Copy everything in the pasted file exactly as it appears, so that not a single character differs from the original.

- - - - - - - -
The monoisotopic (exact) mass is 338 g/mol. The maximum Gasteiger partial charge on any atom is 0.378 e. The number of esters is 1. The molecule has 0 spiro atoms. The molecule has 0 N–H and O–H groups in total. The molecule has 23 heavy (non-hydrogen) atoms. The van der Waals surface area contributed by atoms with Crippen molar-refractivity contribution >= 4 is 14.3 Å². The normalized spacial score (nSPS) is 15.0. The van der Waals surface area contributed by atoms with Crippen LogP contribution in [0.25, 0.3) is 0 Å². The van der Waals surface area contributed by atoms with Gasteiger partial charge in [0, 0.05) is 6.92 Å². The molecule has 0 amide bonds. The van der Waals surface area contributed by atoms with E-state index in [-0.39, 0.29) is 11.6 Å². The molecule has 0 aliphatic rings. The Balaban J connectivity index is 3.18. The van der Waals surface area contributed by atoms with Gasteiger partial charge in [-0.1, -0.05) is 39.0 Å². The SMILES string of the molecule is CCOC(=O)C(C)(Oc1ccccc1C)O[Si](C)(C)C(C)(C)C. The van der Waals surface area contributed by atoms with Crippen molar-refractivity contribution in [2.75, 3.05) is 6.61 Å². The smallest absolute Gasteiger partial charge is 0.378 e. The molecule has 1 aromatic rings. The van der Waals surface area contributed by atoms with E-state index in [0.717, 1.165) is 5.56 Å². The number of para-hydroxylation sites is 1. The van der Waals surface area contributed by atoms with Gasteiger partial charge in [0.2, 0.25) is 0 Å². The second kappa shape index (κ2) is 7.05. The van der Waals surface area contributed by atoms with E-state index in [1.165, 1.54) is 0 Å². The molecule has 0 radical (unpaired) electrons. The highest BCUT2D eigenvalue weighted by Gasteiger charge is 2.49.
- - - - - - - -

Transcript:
The monoisotopic (exact) mass is 338 g/mol. The maximum Gasteiger partial charge on any atom is 0.378 e. The number of esters is 1. The molecule has 0 spiro atoms. The molecule has 0 N–H and O–H groups in total. The molecule has 23 heavy (non-hydrogen) atoms. The van der Waals surface area contributed by atoms with Crippen molar-refractivity contribution >= 4 is 14.3 Å². The normalized spacial score (nSPS) is 15.0. The van der Waals surface area contributed by atoms with Crippen LogP contribution in [0.25, 0.3) is 0 Å². The van der Waals surface area contributed by atoms with Gasteiger partial charge in [0, 0.05) is 6.92 Å². The molecule has 0 amide bonds. The van der Waals surface area contributed by atoms with E-state index in [-0.39, 0.29) is 11.6 Å². The molecule has 0 aliphatic rings. The Balaban J connectivity index is 3.18. The van der Waals surface area contributed by atoms with Gasteiger partial charge in [-0.1, -0.05) is 39.0 Å². The SMILES string of the molecule is CCOC(=O)C(C)(Oc1ccccc1C)O[Si](C)(C)C(C)(C)C. The van der Waals surface area contributed by atoms with Crippen molar-refractivity contribution in [2.75, 3.05) is 6.61 Å². The smallest absolute Gasteiger partial charge is 0.378 e. The molecule has 1 aromatic rings. The van der Waals surface area contributed by atoms with E-state index in [0.717, 1.165) is 5.56 Å². The number of para-hydroxylation sites is 1. The van der Waals surface area contributed by atoms with Gasteiger partial charge in [0.2, 0.25) is 0 Å². The second kappa shape index (κ2) is 7.05. The van der Waals surface area contributed by atoms with E-state index in [1.165, 1.54) is 0 Å². The molecule has 0 radical (unpaired) electrons. The highest BCUT2D eigenvalue weighted by Gasteiger charge is 2.49.